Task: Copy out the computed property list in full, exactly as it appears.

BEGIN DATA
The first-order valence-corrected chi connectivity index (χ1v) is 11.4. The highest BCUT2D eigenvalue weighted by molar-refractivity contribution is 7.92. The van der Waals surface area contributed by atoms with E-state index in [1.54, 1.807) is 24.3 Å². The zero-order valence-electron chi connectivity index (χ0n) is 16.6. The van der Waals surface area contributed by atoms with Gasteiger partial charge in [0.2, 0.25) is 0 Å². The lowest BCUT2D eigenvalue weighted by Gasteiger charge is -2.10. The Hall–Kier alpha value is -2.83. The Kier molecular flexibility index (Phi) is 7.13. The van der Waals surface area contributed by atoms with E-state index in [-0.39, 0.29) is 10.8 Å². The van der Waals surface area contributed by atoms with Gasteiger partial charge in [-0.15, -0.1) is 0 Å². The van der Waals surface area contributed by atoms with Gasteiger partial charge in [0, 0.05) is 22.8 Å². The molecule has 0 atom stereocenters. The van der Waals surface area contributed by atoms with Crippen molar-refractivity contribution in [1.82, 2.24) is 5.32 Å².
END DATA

The first-order valence-corrected chi connectivity index (χ1v) is 11.4. The highest BCUT2D eigenvalue weighted by molar-refractivity contribution is 7.92. The van der Waals surface area contributed by atoms with E-state index in [1.54, 1.807) is 24.3 Å². The zero-order valence-electron chi connectivity index (χ0n) is 16.6. The van der Waals surface area contributed by atoms with Gasteiger partial charge in [0.2, 0.25) is 0 Å². The lowest BCUT2D eigenvalue weighted by Gasteiger charge is -2.10. The Hall–Kier alpha value is -2.83. The Kier molecular flexibility index (Phi) is 7.13. The van der Waals surface area contributed by atoms with E-state index in [-0.39, 0.29) is 10.8 Å². The van der Waals surface area contributed by atoms with Gasteiger partial charge in [-0.15, -0.1) is 0 Å². The van der Waals surface area contributed by atoms with Gasteiger partial charge in [0, 0.05) is 22.8 Å². The molecule has 0 atom stereocenters. The van der Waals surface area contributed by atoms with Crippen molar-refractivity contribution in [1.82, 2.24) is 5.32 Å².